Over the course of this week we are announcing the winners of PensionsAsia magazine’s 2002 Awards of Achievement, honouring fund managers, consultants, hedge fund managers, fund administrators, securities lenders and prime brokers which lead the industry.

Hong Kong total plan, one-year performance

Principal Insurance

Can an insurance company compete with asset management firms – can it be a serious player? Yes, as this award affirms. For this category, many competitors sited their position with either Watson Wyatt or William M Mercer’s investment performance surveys. They also emphasized Hong Kong capabilities integrated with a global platform.

But Principal had a few nuances that we liked. One was an investment strategy that emphasized discipline and minimal trading, to keep transactions costs down. Another was its asset growth; its Long-Term Guaranteed Fund has become the most popular in its stable among local pension funds scheme members, and has accumulated over HK$1 billion.

Moreover, Principal’s total plan funds have been chosen not just by corporate pension clients but also by other institutional clients, including Bank of East Asia, Invesco, DBS Asset Management and Dao Heng Fund Management. The consistent performance by Principal has made its funds a valuable tool for other service providers for Hong Kong’s Mandatory Provident Fund scheme.

Hong Kong total plan, five-year risk-adjusted performance

Zurich Scudder Investments

This came down to a slugging match between Zurich Scudder (which has since been acquired by Deutsche Bank) and Fiduciary Trust (now a subsidiary of Franklin Templeton). Fiduciary boasts a consistent investment strategy, a stable team of pros and a massive in-house research capability. Both are venerable names in US asset management.

Zurich Scudder made an argument about “why we are skilled not lucky” that we liked based on the belief that there are global certainties or inevitabilities that should form the basis of investment. Among these are demographics, business cycles and IT-led deflation. Commitment to a coherent global fundamental research not based on sell-side pitches allows Zurich Scudder’s investment team to identify cycles, shortages and market anomalies ahead of the pack.

We’ve heard boasts from every fund house about global perspectives and capabilities. We found with Zurich Scudder the rare ability to spell out exactly what this means and how it works, as opposed to relying on buzzwords. All to often we hear from pension funds in the region how they find fund manager presentations too full of doublespeak or investment decisions that go against their original presentation. We suspect that Zurich Scudder’s clients don’t have this problem.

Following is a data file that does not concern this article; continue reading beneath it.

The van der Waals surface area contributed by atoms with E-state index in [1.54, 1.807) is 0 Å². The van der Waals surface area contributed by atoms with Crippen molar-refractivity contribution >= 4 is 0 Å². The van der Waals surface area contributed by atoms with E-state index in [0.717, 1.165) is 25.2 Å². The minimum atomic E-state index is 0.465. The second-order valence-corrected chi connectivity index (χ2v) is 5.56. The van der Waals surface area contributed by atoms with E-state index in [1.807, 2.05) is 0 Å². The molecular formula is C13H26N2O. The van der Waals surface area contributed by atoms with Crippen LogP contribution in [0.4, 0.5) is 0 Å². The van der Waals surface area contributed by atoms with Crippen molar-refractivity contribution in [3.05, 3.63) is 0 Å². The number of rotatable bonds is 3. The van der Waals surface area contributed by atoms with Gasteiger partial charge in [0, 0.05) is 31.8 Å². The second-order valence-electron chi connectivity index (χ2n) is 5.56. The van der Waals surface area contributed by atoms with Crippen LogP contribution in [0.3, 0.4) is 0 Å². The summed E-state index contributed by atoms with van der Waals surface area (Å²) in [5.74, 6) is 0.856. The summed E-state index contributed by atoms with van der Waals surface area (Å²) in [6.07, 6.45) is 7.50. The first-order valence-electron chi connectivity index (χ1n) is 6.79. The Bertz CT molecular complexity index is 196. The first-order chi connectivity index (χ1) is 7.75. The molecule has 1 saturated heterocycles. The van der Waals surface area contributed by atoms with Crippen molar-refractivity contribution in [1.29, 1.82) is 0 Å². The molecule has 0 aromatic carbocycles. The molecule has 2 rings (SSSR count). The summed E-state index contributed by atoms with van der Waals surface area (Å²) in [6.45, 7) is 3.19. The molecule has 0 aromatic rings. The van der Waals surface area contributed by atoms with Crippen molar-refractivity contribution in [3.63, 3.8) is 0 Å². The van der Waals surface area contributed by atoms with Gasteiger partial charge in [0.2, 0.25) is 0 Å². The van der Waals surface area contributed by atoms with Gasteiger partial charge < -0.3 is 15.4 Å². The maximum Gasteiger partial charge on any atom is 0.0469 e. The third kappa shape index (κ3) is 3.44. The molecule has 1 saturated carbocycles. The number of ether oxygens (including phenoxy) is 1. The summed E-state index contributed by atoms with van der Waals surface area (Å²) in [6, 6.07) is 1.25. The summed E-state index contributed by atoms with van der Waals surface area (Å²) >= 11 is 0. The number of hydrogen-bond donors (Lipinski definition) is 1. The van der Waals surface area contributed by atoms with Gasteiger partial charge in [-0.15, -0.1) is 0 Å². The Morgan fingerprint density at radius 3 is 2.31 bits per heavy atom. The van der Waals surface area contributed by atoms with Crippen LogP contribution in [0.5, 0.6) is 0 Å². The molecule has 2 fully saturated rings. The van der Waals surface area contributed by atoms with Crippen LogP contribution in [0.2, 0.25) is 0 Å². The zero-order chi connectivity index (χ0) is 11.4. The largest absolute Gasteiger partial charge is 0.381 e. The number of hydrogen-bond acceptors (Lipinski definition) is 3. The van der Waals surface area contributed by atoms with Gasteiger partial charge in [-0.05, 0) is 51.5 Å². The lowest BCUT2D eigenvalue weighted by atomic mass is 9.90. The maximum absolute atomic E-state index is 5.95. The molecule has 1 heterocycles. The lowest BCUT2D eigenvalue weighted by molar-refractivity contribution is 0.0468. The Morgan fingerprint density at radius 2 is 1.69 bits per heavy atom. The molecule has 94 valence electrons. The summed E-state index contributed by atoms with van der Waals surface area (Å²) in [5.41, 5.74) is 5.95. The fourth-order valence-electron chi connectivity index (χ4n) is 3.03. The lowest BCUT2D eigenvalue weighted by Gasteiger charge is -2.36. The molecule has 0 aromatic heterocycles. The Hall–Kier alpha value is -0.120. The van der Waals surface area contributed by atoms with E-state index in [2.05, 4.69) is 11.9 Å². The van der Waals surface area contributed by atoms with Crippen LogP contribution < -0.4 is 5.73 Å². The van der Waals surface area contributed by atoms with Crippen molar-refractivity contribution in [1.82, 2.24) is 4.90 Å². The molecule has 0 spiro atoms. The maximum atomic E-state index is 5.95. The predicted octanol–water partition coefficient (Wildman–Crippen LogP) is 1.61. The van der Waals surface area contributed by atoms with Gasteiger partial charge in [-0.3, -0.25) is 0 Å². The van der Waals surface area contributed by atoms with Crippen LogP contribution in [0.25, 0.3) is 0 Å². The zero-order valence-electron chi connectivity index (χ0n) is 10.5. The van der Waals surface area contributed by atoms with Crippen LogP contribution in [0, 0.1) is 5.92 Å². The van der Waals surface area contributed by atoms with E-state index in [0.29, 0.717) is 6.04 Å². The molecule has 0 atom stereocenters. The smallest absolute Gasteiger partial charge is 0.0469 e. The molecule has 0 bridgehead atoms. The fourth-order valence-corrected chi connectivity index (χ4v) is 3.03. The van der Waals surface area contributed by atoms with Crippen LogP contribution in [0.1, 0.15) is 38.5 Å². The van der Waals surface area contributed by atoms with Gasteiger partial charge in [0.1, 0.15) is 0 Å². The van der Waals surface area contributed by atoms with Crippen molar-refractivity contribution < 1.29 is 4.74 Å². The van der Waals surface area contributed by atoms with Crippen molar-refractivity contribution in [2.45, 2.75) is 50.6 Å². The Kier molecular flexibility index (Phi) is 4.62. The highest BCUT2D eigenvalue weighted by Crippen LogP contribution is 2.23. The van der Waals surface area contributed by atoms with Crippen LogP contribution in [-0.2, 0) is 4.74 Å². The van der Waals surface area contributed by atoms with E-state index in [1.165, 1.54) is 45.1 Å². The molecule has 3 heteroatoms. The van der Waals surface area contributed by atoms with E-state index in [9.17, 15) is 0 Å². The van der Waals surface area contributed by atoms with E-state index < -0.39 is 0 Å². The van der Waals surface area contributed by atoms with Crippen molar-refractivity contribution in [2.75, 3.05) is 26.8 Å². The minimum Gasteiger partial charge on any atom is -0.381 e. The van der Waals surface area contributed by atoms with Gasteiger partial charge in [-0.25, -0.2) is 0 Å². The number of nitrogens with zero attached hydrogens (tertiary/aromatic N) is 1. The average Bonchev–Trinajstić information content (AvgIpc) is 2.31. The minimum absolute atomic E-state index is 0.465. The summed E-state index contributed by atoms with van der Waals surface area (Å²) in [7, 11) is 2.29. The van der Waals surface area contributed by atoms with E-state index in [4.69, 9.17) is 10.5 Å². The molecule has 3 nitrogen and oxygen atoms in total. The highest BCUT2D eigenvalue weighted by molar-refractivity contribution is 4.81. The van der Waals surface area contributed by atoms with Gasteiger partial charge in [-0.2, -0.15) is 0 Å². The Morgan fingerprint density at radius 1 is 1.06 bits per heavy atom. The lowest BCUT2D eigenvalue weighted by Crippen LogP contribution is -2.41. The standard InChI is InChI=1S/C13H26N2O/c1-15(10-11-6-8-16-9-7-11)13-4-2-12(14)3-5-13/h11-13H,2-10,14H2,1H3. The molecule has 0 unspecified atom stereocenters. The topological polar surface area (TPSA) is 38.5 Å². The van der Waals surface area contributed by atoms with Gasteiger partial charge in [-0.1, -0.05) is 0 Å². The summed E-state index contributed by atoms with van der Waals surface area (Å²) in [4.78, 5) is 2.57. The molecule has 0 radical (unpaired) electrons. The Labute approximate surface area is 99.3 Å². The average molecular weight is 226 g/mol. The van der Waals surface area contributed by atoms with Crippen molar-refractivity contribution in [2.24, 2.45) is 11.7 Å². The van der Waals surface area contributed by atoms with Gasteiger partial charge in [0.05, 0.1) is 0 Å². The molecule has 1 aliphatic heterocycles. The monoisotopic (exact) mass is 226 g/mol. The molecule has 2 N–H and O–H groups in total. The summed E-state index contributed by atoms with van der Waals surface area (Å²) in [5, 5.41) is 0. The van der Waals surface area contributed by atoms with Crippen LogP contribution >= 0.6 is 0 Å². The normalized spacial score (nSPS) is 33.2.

Hong Kong stable growth, one-year performance

JF Asset Management

It is a common occurrence to see a shortlist come down to JF and Schroders, the grand dames of Asian fund management. Indeed, JF was a strong competitor in several of our asset classes. It is in this one that we felt JF Asset Management truly excelled.

JF is Asia’s first international financial services group and has been investing in the Far East for over 30 years and was among the first to introduce member choice retirement schemes in Hong Kong, in 1989. This experience has given the firm unparalleled understanding about the needs and expectations of corporate pension schemes and MPF members in Hong Kong.

Although JF justifiably crows about its Asian roots, it is also now part of the JPMorgan Chase family and leverages a global asset management and research capability, with 5,000 company visits annually around the world. Its investment style is based around good old-fashioned fundamental research and recognizing clever ideas among its regional specialist teams, based in Hong Kong, Tokyo and London.

Investment consulting

William M Mercer

Selecting fund manager winners was hard; picking the best consultant was agonizing. Watson Wyatt made a strong case, and we were very impressed with some of its thought leadership on areas such as fund governance, the development of client extranets for pension funds and its growing focus on hedge funds, as evidenced by the work it did helping the Hong Kong Jockey Club enter alternative investments.

But Mercer convinced us with several points. First, it is to date the only firm to publicize a detailed analysis of the value it has added to clients through investment manager recommendations. And it was in Asia that Mercer’s impact has been greatest, with an average value added of 5.9% and an information ratio of only 0.9%.

Mercer has also been re-appointed to a three-year term by Singapore’s Central Provident Fund, its anchor client, and public records show that the funds selected by Mercer for the CPF outperformed other funds in the same asset class by 3.4% per annum net of fees.

Finally, Mercer successfully mobilized a slew of client testimonials, including multinational corporations (“Mercer’s advice has added substantial value to the investments of our tax qualified pension plan in Japan”) to leading Asian corporate plan sponsors (“we were impressed by the extensive research database built up by Mercer to facilitate their work and their analysis”).

 

Tomorrow we will announce the winners for Asian hedge funds for the following categories: Japan long/short strategy, Asia long/short strategy, all strategies and a rookie of the year award for a fund launched in 2001.

Awards are based on a combination of data supplied by Bank of Bermuda, Eureka Asia Hedge, Watson Wyatt and William M Mercer; by applications from nominees; and by the judgement of PensionsAsia’s editorial team. Decisions are solely those of PensionsAsia and are final.